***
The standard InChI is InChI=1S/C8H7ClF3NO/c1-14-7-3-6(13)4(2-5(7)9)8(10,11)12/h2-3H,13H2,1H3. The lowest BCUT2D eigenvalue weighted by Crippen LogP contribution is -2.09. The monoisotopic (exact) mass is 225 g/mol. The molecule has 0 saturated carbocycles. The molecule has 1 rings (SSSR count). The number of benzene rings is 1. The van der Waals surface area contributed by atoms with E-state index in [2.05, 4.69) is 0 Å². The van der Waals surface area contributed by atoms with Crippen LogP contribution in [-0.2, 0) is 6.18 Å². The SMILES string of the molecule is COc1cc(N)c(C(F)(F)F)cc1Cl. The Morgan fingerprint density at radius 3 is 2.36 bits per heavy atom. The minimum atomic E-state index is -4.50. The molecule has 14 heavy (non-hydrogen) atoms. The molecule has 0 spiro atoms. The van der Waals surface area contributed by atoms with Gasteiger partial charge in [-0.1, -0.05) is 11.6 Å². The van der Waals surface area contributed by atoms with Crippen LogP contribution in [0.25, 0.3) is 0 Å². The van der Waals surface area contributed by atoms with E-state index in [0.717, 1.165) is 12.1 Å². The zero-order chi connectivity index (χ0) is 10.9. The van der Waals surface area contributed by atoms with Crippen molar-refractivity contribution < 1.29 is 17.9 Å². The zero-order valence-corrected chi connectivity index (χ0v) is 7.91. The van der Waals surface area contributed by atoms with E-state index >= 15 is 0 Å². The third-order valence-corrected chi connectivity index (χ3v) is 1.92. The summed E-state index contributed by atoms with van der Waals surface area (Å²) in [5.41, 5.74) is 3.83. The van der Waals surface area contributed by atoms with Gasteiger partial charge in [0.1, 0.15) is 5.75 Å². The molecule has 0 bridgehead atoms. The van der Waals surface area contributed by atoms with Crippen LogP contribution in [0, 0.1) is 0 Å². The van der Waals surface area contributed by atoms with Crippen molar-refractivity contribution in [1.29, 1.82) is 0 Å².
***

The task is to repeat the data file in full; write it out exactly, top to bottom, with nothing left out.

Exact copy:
The standard InChI is InChI=1S/C8H7ClF3NO/c1-14-7-3-6(13)4(2-5(7)9)8(10,11)12/h2-3H,13H2,1H3. The lowest BCUT2D eigenvalue weighted by Crippen LogP contribution is -2.09. The monoisotopic (exact) mass is 225 g/mol. The molecule has 0 saturated carbocycles. The molecule has 1 rings (SSSR count). The number of benzene rings is 1. The van der Waals surface area contributed by atoms with E-state index in [2.05, 4.69) is 0 Å². The van der Waals surface area contributed by atoms with Crippen LogP contribution in [-0.2, 0) is 6.18 Å². The SMILES string of the molecule is COc1cc(N)c(C(F)(F)F)cc1Cl. The Morgan fingerprint density at radius 3 is 2.36 bits per heavy atom. The minimum atomic E-state index is -4.50. The molecule has 14 heavy (non-hydrogen) atoms. The molecule has 0 spiro atoms. The van der Waals surface area contributed by atoms with Gasteiger partial charge in [-0.1, -0.05) is 11.6 Å². The van der Waals surface area contributed by atoms with Crippen LogP contribution in [0.25, 0.3) is 0 Å². The van der Waals surface area contributed by atoms with E-state index in [0.717, 1.165) is 12.1 Å². The zero-order chi connectivity index (χ0) is 10.9. The van der Waals surface area contributed by atoms with Crippen molar-refractivity contribution < 1.29 is 17.9 Å². The zero-order valence-corrected chi connectivity index (χ0v) is 7.91. The van der Waals surface area contributed by atoms with E-state index >= 15 is 0 Å². The third-order valence-corrected chi connectivity index (χ3v) is 1.92. The summed E-state index contributed by atoms with van der Waals surface area (Å²) in [5.41, 5.74) is 3.83. The van der Waals surface area contributed by atoms with Gasteiger partial charge in [0.1, 0.15) is 5.75 Å². The molecule has 0 bridgehead atoms. The van der Waals surface area contributed by atoms with Crippen LogP contribution in [0, 0.1) is 0 Å². The van der Waals surface area contributed by atoms with Crippen molar-refractivity contribution in [1.29, 1.82) is 0 Å².